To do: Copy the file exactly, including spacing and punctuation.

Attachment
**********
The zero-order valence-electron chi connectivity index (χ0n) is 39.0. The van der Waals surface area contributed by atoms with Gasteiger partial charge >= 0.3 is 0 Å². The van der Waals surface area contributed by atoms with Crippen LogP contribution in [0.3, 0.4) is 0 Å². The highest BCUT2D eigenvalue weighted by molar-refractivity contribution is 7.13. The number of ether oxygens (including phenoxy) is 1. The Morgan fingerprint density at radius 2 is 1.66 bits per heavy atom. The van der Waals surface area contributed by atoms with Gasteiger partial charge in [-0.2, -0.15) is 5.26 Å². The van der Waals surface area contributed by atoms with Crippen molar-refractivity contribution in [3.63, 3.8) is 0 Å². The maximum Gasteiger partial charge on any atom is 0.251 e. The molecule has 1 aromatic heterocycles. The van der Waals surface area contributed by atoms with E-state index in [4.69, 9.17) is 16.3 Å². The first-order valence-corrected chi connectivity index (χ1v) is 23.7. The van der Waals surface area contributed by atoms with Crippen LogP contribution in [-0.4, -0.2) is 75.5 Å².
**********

The zero-order valence-electron chi connectivity index (χ0n) is 39.0. The van der Waals surface area contributed by atoms with Gasteiger partial charge >= 0.3 is 0 Å². The van der Waals surface area contributed by atoms with Crippen LogP contribution in [0.3, 0.4) is 0 Å². The highest BCUT2D eigenvalue weighted by molar-refractivity contribution is 7.13. The number of ether oxygens (including phenoxy) is 1. The Morgan fingerprint density at radius 2 is 1.66 bits per heavy atom. The van der Waals surface area contributed by atoms with Gasteiger partial charge in [-0.2, -0.15) is 5.26 Å². The van der Waals surface area contributed by atoms with Crippen molar-refractivity contribution in [3.63, 3.8) is 0 Å². The maximum Gasteiger partial charge on any atom is 0.251 e. The molecule has 1 aromatic heterocycles. The van der Waals surface area contributed by atoms with E-state index in [4.69, 9.17) is 16.3 Å². The first-order valence-corrected chi connectivity index (χ1v) is 23.7. The van der Waals surface area contributed by atoms with Crippen LogP contribution in [-0.4, -0.2) is 75.5 Å².